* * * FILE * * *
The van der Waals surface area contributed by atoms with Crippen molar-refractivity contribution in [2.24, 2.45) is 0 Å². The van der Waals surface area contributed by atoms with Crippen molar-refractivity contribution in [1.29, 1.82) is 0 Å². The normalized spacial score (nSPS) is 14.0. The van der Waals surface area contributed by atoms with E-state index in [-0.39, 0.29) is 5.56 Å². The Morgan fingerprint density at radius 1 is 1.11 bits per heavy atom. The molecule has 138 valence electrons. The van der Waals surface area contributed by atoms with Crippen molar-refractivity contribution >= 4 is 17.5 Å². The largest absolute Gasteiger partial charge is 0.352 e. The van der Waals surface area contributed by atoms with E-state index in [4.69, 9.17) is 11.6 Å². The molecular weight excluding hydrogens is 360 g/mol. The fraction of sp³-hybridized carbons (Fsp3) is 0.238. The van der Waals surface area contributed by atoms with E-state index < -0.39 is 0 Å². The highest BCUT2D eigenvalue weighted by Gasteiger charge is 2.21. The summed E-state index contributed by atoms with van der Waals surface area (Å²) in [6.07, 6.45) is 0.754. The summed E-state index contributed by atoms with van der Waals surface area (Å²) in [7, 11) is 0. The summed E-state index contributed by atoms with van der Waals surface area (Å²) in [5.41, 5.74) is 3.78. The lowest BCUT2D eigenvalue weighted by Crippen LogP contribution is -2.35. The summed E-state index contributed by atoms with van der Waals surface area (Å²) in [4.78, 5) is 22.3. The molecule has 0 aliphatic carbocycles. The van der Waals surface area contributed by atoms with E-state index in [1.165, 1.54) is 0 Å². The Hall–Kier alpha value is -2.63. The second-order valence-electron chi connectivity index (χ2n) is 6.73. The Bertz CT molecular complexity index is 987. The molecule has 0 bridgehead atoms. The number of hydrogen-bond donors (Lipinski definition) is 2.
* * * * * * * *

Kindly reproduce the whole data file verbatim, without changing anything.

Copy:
The van der Waals surface area contributed by atoms with Crippen molar-refractivity contribution in [2.24, 2.45) is 0 Å². The van der Waals surface area contributed by atoms with Crippen molar-refractivity contribution in [1.29, 1.82) is 0 Å². The normalized spacial score (nSPS) is 14.0. The van der Waals surface area contributed by atoms with E-state index in [-0.39, 0.29) is 5.56 Å². The Morgan fingerprint density at radius 1 is 1.11 bits per heavy atom. The molecule has 138 valence electrons. The van der Waals surface area contributed by atoms with Crippen molar-refractivity contribution >= 4 is 17.5 Å². The largest absolute Gasteiger partial charge is 0.352 e. The van der Waals surface area contributed by atoms with E-state index in [4.69, 9.17) is 11.6 Å². The molecular weight excluding hydrogens is 360 g/mol. The fraction of sp³-hybridized carbons (Fsp3) is 0.238. The van der Waals surface area contributed by atoms with E-state index < -0.39 is 0 Å². The highest BCUT2D eigenvalue weighted by Gasteiger charge is 2.21. The summed E-state index contributed by atoms with van der Waals surface area (Å²) in [6.07, 6.45) is 0.754. The summed E-state index contributed by atoms with van der Waals surface area (Å²) in [7, 11) is 0. The summed E-state index contributed by atoms with van der Waals surface area (Å²) in [5.41, 5.74) is 3.78. The lowest BCUT2D eigenvalue weighted by Crippen LogP contribution is -2.35. The summed E-state index contributed by atoms with van der Waals surface area (Å²) in [4.78, 5) is 22.3. The molecule has 0 aliphatic carbocycles. The van der Waals surface area contributed by atoms with E-state index in [1.165, 1.54) is 0 Å². The Hall–Kier alpha value is -2.63. The second-order valence-electron chi connectivity index (χ2n) is 6.73. The Bertz CT molecular complexity index is 987. The molecule has 0 bridgehead atoms. The number of hydrogen-bond donors (Lipinski definition) is 2.